I'm mad they don't sell reproductions of these chairs they display at the Peasant Museum, because that's what I really want. But the strangely huge gift store does have piles and piles of vintage clothes, rugs, aprons, and anything else Romanians have ever woven or embroidered.
Usually once I'm in the store wanty-ness overwhelms me and after three hours of touching everything and totally disarranging the store, I'm sick to death of textiles and I leave without buying anything. But this time I had something in mind.
The lastest Anthropologie catalog tells me this pom-pom fringe is exactly on trend: I think our piano bench really has the legs to pull it off.
Professional photo of a kingfisher, left. On the right, a squirrel shaking its head? No, my photo of a kingfisher. Seriously. You can't even tell it's a bird.
After our trip to the Danube Delta, home to over 300 species of birds and one of the best bird-watching places in the world, I have a new appreciation of bird photographers.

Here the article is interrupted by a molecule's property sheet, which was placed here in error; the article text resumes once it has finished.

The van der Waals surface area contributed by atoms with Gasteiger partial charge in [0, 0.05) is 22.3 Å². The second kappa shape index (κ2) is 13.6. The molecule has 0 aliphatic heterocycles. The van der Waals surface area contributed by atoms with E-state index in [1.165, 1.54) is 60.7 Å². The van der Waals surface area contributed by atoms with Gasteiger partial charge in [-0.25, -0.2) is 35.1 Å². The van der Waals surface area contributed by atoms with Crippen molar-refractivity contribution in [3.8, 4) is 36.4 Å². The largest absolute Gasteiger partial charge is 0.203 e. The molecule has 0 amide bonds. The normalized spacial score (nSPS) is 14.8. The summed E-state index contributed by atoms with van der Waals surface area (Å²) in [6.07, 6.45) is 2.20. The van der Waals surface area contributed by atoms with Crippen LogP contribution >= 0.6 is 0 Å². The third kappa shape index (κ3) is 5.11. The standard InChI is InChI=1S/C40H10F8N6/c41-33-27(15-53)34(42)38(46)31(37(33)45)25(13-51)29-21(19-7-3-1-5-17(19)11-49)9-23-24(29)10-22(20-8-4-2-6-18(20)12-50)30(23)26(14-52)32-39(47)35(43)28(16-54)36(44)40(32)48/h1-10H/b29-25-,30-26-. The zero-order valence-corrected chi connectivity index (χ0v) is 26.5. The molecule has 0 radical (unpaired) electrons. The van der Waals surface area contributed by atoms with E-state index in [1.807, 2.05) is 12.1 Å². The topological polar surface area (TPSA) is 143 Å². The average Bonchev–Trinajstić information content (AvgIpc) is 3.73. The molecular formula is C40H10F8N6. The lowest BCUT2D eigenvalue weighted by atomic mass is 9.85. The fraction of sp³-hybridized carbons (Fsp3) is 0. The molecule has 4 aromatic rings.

It's hella hard to get a good photo of a bird. However, I now know that herons cooperate better than kingfishers.
We took the bird-watching "party" boat out to visit nuns who live at the Saon monastery (shouldn't it be the Saon convent then?) They tend bees, ostriches and a flock of peacocks. They also sell honey, wine, candles and little wooden bracelets. And judging by the number of men hanging out with their shirts off in the sunshine, you can rent cottages and stay on the peaceful grounds. One young nun's family was visiting.
Our little group did not stay with the nuns. For $75 a night, we roughed it at the five star Delta Danube Resort. We enjoyed the gorgeous pool and the dining room's large balcony with constant entertainment: great egrets circling and landing in the water below us and sunset and moonrise over the delta. When I close my eyes now, this is what I see.
The Danube Delta has been given World Heritage status. I think bird photographers deserve the same.